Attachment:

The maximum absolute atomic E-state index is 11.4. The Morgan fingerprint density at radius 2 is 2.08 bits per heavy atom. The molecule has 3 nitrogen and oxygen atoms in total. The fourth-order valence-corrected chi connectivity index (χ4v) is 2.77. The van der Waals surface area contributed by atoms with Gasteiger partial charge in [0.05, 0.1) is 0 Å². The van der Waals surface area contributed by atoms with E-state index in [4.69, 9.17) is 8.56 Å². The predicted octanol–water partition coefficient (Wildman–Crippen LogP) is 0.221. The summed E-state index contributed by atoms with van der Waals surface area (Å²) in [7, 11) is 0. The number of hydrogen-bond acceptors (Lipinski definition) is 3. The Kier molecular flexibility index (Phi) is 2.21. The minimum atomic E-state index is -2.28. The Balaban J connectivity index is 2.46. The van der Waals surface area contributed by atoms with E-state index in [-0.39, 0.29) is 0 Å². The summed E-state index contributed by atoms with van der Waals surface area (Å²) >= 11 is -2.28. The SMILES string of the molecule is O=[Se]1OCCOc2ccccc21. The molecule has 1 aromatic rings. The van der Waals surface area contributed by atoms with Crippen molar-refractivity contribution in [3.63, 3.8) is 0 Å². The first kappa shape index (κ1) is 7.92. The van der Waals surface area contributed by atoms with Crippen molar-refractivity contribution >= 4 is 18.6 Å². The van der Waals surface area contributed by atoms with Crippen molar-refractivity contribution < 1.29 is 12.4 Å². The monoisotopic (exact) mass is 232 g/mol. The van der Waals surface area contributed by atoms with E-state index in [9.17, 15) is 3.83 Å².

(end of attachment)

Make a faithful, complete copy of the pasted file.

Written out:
The maximum absolute atomic E-state index is 11.4. The Morgan fingerprint density at radius 2 is 2.08 bits per heavy atom. The molecule has 3 nitrogen and oxygen atoms in total. The fourth-order valence-corrected chi connectivity index (χ4v) is 2.77. The van der Waals surface area contributed by atoms with Gasteiger partial charge in [0.05, 0.1) is 0 Å². The van der Waals surface area contributed by atoms with E-state index in [4.69, 9.17) is 8.56 Å². The predicted octanol–water partition coefficient (Wildman–Crippen LogP) is 0.221. The summed E-state index contributed by atoms with van der Waals surface area (Å²) in [7, 11) is 0. The number of hydrogen-bond acceptors (Lipinski definition) is 3. The Kier molecular flexibility index (Phi) is 2.21. The minimum atomic E-state index is -2.28. The Balaban J connectivity index is 2.46. The van der Waals surface area contributed by atoms with E-state index in [-0.39, 0.29) is 0 Å². The summed E-state index contributed by atoms with van der Waals surface area (Å²) >= 11 is -2.28. The SMILES string of the molecule is O=[Se]1OCCOc2ccccc21. The molecule has 1 aromatic rings. The van der Waals surface area contributed by atoms with Crippen molar-refractivity contribution in [3.63, 3.8) is 0 Å². The first kappa shape index (κ1) is 7.92. The van der Waals surface area contributed by atoms with Crippen molar-refractivity contribution >= 4 is 18.6 Å². The van der Waals surface area contributed by atoms with Crippen molar-refractivity contribution < 1.29 is 12.4 Å². The monoisotopic (exact) mass is 232 g/mol. The van der Waals surface area contributed by atoms with E-state index in [9.17, 15) is 3.83 Å².